Bemoaning low voter turnout is in season, but maybe this season’s plague of unused ballots might be the fault of the candidates.
Titillating isn’t the first word that comes to mind when folks who actually pay attention to all things politic comment on a state Supreme Court race. And that pretty much holds true with the April 3 contest between Madison attorney Linda Clifford and Washington County Judge Annette Ziegler.
People whose political astuteness comes from the tube, likely know that Ziegler has ethical lapses and that Clifford doesn’t look good in black and white while wolves howl in the background. It is a multi-million-dollar contest between conservatives and liberals, but how those ideologies would play out on the court is not something we’re hearing from the candidates.
Sure, whiffs of the school choice issue popped into the debate last week but neither candidate is developing a compelling case why voters should put them in the high court for the next ten years. So far there aren’t any nuances for the voters to ponder.
We know the Ziegler camp is touting her qualifications for office on the fact that she’s a judge in a suburban Milwaukee county. But she has also shown a somewhat devil-may-care regard for the rules of the bench. Last we heard, “gut check” isn’t in the judicial ethics code. From the hometown bank to Wal-Mart, the judge failed to disclose she owned and got loans from parties that were appearing in front of her bench.
Then, when Ziegler’s office phone records were released without phone numbers, Ziegler hid behind a department bureaucrat for making the decision, instead of offering full disclosure. It appears there may be some personal long-distance dialing by Ziegler (which is against county rules) totaling all of $10.
But the Clifford campaign continues to focus on Ziegler’s ethical lapses and not what a court would look like with her on it. In terms of rallying liberals (if that can ever be done), they’re still waiting for the pitch to cross the plate.
And the gotcha focus of the media doesn’t seem to help.
The two want to replace Jon Wilcox, one of the court’s most conservative stalwarts. Wilcox had his own bout of ethical lapses when he ran 10 years ago. His campaign was accused of illegally collaborating with conservative special interest groups, who spent more than $200,000 on his behalf –a big time no-no. He paid $10,000 to help settle the case, his campaign manager paid $15,000 and their co-conspirator paid $30,000-plus.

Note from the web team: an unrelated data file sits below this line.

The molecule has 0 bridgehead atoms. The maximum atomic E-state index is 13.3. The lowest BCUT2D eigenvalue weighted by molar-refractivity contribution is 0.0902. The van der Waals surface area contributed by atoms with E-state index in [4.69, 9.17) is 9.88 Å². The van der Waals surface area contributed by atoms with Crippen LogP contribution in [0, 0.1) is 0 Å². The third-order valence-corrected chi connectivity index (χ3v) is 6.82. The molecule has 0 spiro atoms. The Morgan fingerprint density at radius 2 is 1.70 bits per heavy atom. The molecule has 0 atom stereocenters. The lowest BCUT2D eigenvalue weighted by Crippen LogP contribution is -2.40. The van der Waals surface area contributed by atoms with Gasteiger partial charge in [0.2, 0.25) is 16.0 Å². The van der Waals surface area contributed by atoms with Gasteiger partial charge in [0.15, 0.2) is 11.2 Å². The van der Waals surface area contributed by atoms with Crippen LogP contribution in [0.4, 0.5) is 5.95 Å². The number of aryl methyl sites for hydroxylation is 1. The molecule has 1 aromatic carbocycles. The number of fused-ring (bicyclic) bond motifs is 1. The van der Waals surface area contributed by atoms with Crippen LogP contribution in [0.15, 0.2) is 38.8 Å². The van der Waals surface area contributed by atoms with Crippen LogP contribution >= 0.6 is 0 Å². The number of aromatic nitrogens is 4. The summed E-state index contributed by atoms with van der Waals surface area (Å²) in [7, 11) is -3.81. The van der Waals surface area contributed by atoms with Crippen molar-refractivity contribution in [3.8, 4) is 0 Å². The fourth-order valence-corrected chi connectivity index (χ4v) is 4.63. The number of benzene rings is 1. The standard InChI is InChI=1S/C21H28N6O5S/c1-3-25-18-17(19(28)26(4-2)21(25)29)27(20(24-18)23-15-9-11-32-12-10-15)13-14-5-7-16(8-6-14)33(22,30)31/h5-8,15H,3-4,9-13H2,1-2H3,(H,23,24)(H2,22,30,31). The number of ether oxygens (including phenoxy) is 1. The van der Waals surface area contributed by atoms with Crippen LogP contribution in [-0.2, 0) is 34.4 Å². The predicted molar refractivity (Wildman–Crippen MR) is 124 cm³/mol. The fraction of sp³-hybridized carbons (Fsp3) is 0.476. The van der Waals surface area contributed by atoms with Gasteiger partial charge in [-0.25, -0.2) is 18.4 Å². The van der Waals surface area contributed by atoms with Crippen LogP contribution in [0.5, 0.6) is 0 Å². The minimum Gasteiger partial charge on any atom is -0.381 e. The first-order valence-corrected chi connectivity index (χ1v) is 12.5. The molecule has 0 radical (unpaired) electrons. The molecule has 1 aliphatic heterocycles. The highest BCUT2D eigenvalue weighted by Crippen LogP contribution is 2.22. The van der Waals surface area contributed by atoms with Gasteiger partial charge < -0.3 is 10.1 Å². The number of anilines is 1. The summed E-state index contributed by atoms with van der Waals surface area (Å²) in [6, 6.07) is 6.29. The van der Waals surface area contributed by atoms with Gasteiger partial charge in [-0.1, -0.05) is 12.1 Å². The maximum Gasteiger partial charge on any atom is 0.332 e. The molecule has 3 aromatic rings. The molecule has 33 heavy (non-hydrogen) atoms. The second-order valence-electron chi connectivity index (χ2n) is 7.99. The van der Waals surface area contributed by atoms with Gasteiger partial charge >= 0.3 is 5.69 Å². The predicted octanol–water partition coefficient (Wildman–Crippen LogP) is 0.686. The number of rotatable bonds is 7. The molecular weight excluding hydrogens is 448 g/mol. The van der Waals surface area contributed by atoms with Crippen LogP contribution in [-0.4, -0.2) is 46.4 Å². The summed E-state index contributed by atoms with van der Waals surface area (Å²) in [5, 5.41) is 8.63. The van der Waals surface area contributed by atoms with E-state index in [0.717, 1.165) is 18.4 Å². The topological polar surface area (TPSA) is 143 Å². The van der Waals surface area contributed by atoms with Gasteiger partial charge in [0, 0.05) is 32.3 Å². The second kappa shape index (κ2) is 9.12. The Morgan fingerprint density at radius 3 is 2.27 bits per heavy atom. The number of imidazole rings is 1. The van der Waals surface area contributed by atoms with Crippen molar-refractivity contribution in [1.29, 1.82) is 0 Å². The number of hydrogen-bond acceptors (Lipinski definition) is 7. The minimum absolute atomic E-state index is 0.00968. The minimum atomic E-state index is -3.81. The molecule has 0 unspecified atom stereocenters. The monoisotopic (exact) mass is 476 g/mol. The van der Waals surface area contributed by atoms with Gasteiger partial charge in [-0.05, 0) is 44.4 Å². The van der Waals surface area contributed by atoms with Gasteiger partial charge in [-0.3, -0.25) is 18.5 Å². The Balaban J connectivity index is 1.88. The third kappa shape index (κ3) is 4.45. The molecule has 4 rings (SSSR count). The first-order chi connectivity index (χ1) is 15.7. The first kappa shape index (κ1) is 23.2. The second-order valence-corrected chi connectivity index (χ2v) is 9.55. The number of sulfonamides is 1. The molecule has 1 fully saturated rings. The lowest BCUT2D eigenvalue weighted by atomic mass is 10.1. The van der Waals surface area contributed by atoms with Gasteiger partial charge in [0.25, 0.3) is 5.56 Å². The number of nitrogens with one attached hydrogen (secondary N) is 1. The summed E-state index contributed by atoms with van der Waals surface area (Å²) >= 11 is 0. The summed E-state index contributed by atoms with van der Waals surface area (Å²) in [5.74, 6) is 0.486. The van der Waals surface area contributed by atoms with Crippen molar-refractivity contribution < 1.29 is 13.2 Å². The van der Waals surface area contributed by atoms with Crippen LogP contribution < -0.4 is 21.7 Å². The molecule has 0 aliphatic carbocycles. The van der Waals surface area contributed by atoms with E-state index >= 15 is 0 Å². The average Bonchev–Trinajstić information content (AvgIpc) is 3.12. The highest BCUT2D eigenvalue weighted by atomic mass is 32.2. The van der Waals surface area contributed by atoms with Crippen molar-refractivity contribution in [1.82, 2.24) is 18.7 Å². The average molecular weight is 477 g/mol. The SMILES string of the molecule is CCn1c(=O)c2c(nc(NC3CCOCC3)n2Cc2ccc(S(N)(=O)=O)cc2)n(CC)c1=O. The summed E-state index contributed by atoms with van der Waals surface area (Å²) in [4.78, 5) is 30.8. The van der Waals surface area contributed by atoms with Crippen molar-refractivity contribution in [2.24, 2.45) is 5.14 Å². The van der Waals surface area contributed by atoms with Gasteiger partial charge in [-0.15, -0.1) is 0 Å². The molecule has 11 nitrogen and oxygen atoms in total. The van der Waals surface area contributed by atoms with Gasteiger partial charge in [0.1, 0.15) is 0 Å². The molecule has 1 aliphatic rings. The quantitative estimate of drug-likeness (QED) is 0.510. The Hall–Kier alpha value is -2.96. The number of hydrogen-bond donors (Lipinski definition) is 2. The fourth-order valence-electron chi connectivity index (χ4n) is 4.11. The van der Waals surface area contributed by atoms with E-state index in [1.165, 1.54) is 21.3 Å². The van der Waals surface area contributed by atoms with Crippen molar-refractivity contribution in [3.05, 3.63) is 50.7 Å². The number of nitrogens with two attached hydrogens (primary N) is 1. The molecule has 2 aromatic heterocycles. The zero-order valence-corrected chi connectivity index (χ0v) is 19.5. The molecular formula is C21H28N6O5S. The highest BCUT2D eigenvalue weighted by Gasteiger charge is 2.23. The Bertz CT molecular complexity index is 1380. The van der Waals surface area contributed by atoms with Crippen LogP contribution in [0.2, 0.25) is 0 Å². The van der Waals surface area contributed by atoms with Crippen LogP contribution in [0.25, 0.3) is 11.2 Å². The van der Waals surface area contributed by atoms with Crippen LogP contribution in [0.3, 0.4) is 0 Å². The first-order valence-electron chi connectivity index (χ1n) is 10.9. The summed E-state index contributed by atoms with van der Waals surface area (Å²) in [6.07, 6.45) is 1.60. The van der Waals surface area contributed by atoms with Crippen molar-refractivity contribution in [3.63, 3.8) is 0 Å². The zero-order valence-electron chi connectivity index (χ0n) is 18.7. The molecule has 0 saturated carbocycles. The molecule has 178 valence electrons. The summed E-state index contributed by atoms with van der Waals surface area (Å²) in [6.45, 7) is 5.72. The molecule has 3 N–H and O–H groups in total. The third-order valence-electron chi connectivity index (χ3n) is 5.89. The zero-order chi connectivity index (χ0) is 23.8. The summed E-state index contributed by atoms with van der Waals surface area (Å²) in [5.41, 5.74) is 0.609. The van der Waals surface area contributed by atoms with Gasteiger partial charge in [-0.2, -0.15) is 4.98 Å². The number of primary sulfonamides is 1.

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Milwaukee ballot highlights are School Board races for a majority of seats. It’s liberals versus conservatives here, too, mainly because every union-endorsed candidate is labeled liberal by the media and the non-union candidate is usually sucking off the teat of school voucher and privatization interests.
It’s interesting to note that a recent Journal Sentinel endorsement of board incumbents and retreads boasted that they would be the ones to speed up reform. One of their chosen, Jeff Spence, is running for a third term against a weak candidate. If the Journal’s idea of speedy reform is from someone who’s been in office for eight years and has yet to achieve the illusive reform, they must think the ice age happened over night.
In the race for the citywide School Board seat, Bama Brown-Grice, a Milwaukee Public Schools paraprofessional, is running against Bruce Thompson, a professor at MSOE. Thompson was one of the notorious leaders of the privatization and pro-voucher movement of the board in the late 1990s, but was ousted in 2001 while board president. Perhaps time has vanquished that perception.
Thompson’s latest advertising approach stresses that he’s against guns and violence in schools, as if his opponent is not. But Brown–Grice is not running what could be termed a stellar campaign. Fundraisers were cancelled without notice and campaign literature sent out with no mention of how to contact the candidate are just some of the gaffes testing her supporters. Hers is a campaign that will demonstrate if the teachers’ union can be taken seriously.
The likeliest chance of an incumbent board member losing is in Bay View, where Terry Falk is running for the second time against Joe Dannecker. Falk won a three-way primary against the current School Board president.